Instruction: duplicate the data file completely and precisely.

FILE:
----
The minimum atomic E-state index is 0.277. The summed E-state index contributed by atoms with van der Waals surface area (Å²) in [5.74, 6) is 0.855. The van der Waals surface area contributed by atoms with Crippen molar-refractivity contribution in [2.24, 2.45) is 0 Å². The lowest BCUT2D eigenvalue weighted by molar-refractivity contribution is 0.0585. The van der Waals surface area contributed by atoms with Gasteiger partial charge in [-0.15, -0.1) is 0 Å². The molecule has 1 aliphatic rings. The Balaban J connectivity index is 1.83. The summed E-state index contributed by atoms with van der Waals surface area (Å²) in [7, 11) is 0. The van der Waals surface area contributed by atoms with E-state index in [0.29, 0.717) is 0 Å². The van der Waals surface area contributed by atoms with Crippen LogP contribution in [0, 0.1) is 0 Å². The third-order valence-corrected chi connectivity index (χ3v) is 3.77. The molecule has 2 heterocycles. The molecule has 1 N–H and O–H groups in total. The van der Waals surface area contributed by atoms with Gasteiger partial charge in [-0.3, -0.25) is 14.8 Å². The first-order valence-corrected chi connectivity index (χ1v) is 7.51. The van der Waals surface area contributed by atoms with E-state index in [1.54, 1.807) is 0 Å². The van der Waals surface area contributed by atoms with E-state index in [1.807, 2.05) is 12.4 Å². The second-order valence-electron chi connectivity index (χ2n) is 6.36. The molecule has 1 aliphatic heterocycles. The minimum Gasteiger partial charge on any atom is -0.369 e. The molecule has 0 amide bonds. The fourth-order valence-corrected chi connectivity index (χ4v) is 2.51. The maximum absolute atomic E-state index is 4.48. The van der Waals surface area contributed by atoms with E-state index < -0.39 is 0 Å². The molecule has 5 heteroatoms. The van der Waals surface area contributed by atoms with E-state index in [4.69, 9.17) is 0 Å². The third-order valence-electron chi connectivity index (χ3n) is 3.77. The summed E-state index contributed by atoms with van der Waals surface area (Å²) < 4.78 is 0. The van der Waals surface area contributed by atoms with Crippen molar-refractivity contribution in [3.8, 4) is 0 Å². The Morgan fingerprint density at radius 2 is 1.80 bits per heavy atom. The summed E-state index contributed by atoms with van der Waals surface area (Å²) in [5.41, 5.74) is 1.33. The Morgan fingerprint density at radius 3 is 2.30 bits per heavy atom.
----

The minimum atomic E-state index is 0.277. The summed E-state index contributed by atoms with van der Waals surface area (Å²) in [5.74, 6) is 0.855. The van der Waals surface area contributed by atoms with Crippen molar-refractivity contribution in [2.24, 2.45) is 0 Å². The lowest BCUT2D eigenvalue weighted by molar-refractivity contribution is 0.0585. The van der Waals surface area contributed by atoms with Gasteiger partial charge in [-0.15, -0.1) is 0 Å². The molecule has 1 aliphatic rings. The Balaban J connectivity index is 1.83. The summed E-state index contributed by atoms with van der Waals surface area (Å²) in [7, 11) is 0. The van der Waals surface area contributed by atoms with E-state index in [0.29, 0.717) is 0 Å². The van der Waals surface area contributed by atoms with Crippen LogP contribution in [0, 0.1) is 0 Å². The third-order valence-corrected chi connectivity index (χ3v) is 3.77. The molecule has 2 heterocycles. The molecule has 1 N–H and O–H groups in total. The van der Waals surface area contributed by atoms with Gasteiger partial charge in [-0.3, -0.25) is 14.8 Å². The first-order valence-corrected chi connectivity index (χ1v) is 7.51. The van der Waals surface area contributed by atoms with E-state index in [1.54, 1.807) is 0 Å². The van der Waals surface area contributed by atoms with E-state index in [1.807, 2.05) is 12.4 Å². The second-order valence-electron chi connectivity index (χ2n) is 6.36. The molecule has 1 aliphatic heterocycles. The minimum Gasteiger partial charge on any atom is -0.369 e. The molecule has 0 amide bonds. The fourth-order valence-corrected chi connectivity index (χ4v) is 2.51. The maximum absolute atomic E-state index is 4.48. The van der Waals surface area contributed by atoms with E-state index < -0.39 is 0 Å². The molecule has 5 heteroatoms. The van der Waals surface area contributed by atoms with E-state index in [4.69, 9.17) is 0 Å². The third-order valence-electron chi connectivity index (χ3n) is 3.77. The summed E-state index contributed by atoms with van der Waals surface area (Å²) < 4.78 is 0. The van der Waals surface area contributed by atoms with Crippen molar-refractivity contribution in [3.8, 4) is 0 Å². The Morgan fingerprint density at radius 2 is 1.80 bits per heavy atom. The summed E-state index contributed by atoms with van der Waals surface area (Å²) in [5.41, 5.74) is 1.33. The Morgan fingerprint density at radius 3 is 2.30 bits per heavy atom.